Fantastic Fender Precision 50’s, This is a Mexican Classic Series, now discontinued, it’s in excellent condition, Has had a pro set up, plays like butter with a low action & sounds superb. Previous owner fitted a bridge cover so there were 2 small screw holes , I had them filled & touched in with lacquer so they are barely noticeable, you can just see in the 2nd pic, apart from that the bass is in mint unused condition, Comes fitted with Ernie ball flats & a fender gig bag.
Reluctant sale of my beloved Candy Apple Red Fender JV P bass. OPEN TO OFFERS. (Be quick before I change my mind...)
More photos to follow early next week.
Reason for sale: I have found myself with 3 Ps and I have my eyes on a unique P bass and can’t justify 4 Ps. I know I’ll regret this sale.
This thing has done me well. Played many a gig from small clubs to big festival stages, always strung with flats (except a short period this year where I had rounds on it) never has it sounded anything but great. Nothing plays like this thing and it sure sounds huge!
You already know about JV Fenders so no need to explain. I got this Via Pierre from Bass Freaks at the very beginnings of his shop. (I think I was one of his first customers) Essentially he sourced this direct from Japan a good 4 to 5 years ago for me. (I hope he doesn’t mind me name dropping). He still has only come a cross a couple other CAR P basses since finding this one.
It’s all original, except for the addition of the thumb rest that was done at The Bass Gallery the year I bought it, and has been very well looked after. It was recently set up at The Gallery and is strung with Thomastik flats. Plays wonderfully as you’d expect.
It’s in good condition considering it’s age. There is a few dings and scratches but nothing serious. The worst of it is some dings on the top where your right arm rests but it is by no means bad, just a small portion of paint missing. Nothing to worry about, I just want to be clear and honest. (photos to follow in the next few days). The neck is in very very good condition, as is the fretboard.
The fretboard is a lovely dark piece of rosewood.
I have played it next to a 1963 P bass and this really does do it as well as the original.
Anyways. Enough blabbing. More photos will follow, I’m out on a tour so I have a few photos from gigs etc of the bass. Some proper photos will follow early next week.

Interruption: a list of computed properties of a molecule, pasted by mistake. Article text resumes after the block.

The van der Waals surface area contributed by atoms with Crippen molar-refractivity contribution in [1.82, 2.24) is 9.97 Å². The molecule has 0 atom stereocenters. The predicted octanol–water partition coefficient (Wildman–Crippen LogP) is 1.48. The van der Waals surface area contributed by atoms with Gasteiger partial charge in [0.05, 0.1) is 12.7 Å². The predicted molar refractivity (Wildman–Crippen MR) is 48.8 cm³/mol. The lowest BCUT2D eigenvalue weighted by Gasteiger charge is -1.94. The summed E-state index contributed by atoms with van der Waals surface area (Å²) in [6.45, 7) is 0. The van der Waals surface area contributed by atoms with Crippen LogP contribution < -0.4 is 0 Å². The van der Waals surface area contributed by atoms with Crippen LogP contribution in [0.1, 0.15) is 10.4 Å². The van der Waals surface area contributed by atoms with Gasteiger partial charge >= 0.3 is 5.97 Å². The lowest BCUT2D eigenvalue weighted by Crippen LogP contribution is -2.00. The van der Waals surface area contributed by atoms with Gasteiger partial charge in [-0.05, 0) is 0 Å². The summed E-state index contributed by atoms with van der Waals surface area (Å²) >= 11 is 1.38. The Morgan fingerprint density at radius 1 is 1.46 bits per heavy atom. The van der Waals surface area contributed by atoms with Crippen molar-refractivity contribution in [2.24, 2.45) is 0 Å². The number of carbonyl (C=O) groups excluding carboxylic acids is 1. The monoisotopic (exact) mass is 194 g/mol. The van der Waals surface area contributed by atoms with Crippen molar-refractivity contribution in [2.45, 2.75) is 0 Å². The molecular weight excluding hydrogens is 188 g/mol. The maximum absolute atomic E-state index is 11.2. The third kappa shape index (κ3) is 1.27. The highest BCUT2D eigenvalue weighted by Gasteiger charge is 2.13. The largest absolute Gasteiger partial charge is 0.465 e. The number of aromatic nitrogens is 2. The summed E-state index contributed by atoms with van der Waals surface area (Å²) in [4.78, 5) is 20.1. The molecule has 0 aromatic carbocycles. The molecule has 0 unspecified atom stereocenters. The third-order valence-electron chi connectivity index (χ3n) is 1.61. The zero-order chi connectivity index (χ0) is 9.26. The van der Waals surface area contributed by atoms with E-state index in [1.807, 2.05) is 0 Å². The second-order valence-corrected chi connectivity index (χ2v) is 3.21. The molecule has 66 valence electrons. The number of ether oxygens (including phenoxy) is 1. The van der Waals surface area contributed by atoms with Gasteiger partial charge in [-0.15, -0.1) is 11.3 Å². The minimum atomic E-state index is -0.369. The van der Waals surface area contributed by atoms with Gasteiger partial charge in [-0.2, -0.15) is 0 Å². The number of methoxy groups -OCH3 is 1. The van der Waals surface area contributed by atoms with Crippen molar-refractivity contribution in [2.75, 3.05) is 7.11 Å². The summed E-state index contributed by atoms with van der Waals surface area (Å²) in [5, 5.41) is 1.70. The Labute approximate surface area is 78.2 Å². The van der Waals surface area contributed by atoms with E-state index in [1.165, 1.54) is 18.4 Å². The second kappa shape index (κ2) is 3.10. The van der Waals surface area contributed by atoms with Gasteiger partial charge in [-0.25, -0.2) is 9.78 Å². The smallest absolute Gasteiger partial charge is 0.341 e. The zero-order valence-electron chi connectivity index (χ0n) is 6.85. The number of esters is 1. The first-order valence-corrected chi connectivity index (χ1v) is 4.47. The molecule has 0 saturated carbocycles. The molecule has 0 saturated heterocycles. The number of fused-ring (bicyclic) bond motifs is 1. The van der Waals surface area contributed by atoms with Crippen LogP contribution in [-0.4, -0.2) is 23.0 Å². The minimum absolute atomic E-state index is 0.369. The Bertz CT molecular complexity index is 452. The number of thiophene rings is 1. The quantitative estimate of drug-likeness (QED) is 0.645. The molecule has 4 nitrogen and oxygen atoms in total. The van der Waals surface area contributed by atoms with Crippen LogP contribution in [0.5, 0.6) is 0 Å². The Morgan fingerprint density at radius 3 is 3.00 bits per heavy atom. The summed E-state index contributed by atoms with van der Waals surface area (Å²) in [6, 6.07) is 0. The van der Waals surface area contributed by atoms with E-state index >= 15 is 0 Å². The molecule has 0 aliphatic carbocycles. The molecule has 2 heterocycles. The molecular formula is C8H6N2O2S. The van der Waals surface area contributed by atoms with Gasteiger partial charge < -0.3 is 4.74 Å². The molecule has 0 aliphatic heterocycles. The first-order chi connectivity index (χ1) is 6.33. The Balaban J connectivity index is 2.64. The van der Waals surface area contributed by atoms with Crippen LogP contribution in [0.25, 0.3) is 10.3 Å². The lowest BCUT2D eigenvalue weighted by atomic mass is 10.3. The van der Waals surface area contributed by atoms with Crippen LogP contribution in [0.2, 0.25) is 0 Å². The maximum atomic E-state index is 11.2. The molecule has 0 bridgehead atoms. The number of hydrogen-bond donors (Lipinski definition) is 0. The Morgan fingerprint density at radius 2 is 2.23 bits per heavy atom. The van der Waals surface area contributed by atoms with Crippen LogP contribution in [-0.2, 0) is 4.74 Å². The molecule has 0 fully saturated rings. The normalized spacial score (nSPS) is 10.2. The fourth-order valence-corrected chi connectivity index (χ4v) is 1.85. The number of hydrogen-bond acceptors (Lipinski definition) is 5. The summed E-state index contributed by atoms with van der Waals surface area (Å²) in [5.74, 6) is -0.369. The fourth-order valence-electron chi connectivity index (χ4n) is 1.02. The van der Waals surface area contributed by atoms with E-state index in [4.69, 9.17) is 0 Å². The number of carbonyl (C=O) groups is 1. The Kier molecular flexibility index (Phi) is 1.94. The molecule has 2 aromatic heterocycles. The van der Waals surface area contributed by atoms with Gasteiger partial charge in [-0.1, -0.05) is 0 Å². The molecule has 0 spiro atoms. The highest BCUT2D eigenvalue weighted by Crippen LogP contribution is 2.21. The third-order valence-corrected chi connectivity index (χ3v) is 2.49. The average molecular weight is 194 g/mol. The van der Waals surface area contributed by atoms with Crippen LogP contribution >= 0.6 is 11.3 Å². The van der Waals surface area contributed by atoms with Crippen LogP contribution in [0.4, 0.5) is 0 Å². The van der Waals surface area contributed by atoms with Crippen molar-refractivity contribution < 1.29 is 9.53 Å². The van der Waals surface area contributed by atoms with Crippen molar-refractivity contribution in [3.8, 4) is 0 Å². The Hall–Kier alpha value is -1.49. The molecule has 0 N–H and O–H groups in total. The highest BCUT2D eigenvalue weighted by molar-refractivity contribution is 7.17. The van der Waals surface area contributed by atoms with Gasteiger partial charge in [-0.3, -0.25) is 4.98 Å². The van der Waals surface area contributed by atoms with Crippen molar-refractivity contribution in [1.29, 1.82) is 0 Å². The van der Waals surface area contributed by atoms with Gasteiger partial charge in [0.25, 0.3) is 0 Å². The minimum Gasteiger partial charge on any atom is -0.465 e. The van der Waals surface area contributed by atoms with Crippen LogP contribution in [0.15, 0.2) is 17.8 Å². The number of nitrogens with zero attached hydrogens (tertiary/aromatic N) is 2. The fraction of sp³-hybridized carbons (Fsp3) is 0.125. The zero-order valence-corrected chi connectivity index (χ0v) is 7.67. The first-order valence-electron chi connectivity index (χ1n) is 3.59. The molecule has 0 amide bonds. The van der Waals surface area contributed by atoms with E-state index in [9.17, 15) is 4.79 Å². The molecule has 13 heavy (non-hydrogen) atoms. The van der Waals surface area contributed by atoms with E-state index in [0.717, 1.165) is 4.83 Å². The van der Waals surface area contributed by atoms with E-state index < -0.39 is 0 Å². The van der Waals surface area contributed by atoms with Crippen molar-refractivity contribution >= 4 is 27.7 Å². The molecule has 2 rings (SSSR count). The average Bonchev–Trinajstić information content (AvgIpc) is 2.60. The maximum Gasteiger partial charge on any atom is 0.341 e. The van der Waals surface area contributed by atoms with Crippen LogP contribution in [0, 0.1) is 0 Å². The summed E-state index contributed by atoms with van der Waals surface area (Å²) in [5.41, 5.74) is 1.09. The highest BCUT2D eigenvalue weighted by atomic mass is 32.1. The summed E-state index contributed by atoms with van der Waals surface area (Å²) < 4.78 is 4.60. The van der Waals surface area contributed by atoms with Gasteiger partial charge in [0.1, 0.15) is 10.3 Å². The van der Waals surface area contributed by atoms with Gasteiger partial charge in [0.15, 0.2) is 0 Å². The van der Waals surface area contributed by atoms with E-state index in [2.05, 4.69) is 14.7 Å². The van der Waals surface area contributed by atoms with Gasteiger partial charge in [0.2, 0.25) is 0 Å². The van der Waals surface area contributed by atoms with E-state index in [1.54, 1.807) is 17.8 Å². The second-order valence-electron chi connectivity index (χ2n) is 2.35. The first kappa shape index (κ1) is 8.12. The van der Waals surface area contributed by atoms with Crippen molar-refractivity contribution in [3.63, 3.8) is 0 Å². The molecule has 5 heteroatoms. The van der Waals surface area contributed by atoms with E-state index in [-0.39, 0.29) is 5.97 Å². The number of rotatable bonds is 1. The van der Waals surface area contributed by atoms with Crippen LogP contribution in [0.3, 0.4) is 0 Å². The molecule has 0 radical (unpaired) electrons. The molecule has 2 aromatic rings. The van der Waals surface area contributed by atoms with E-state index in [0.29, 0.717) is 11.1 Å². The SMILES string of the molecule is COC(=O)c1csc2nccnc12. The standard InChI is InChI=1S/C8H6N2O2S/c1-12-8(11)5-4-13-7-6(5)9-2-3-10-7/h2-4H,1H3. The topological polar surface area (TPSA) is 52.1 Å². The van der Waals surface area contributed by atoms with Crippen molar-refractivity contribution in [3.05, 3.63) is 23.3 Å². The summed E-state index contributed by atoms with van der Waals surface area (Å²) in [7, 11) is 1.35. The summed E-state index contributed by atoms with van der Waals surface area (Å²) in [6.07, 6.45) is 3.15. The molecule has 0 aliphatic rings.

Please do contact me if you want to send me offers, or want more photos. I’m open to it.
Will supply a generic hardcase with it. Will happily restring it with Rounds if the sale is made free of charge.
based near Alexandra Palace, North London.
👋 New poster here. While I’ve played bass on/off for nearly 20 years it’s only been in the past couple of years that I’ve really seriously started listening to my sound and begun to develop more as a player.
I played in a lot of bands when I first started out but now generally play in occasional jams with pals.
As a big fan of Motown, I currently play a Fender P Bass with flatwounds. No amp I’m my ‘rig’ at present means I only really get to hear the P bass every other weekend while playing at church.
Thanks for having me, basschat Cheers!
Hi Guys! I'm from Australia though live in Berlin and Bavaria Germany now. I'm a Fender guy mainly but sometimes play a Yamaha BB 5 string. I play all styles though my main gig at the moment is Will Jacobs (Chicago) Blues and Funk.
Looking forward to hanging out with you all! !
A few years ago I performed a quick test to find out about the playback quality of MP3 and YouTube. In order to keep things simple, I generated a 600 Hz square wave. Square waves consist of the fundamental frequency plus all odd harmonics. The amplitude of each harmonic with regard to the amplitude of fundamental wave, is the reciprocal value of the number of the harmonic. So the amplitude of the third harmonic is 1/3, of the fifth harmonic 1/5 and so on. If all harmonics (say up to 20 kHz) are present, a neat square wave will be the result. If some harmonics are left out or have an incorrect amplitude, the wave will look distorted.
I recorded the 600 Hz signal with a digital recorder which produces a 16 bit uncompressed wav-file. Then I converted this to a high quality 320 kB/sec MP3 file. I also uploaded the original signal to my YouTube account and downloaded it from there. Hereunder the results can be seen, as captured with Audacity. The difference can be heard, even with speakers or headphones of lesser quality.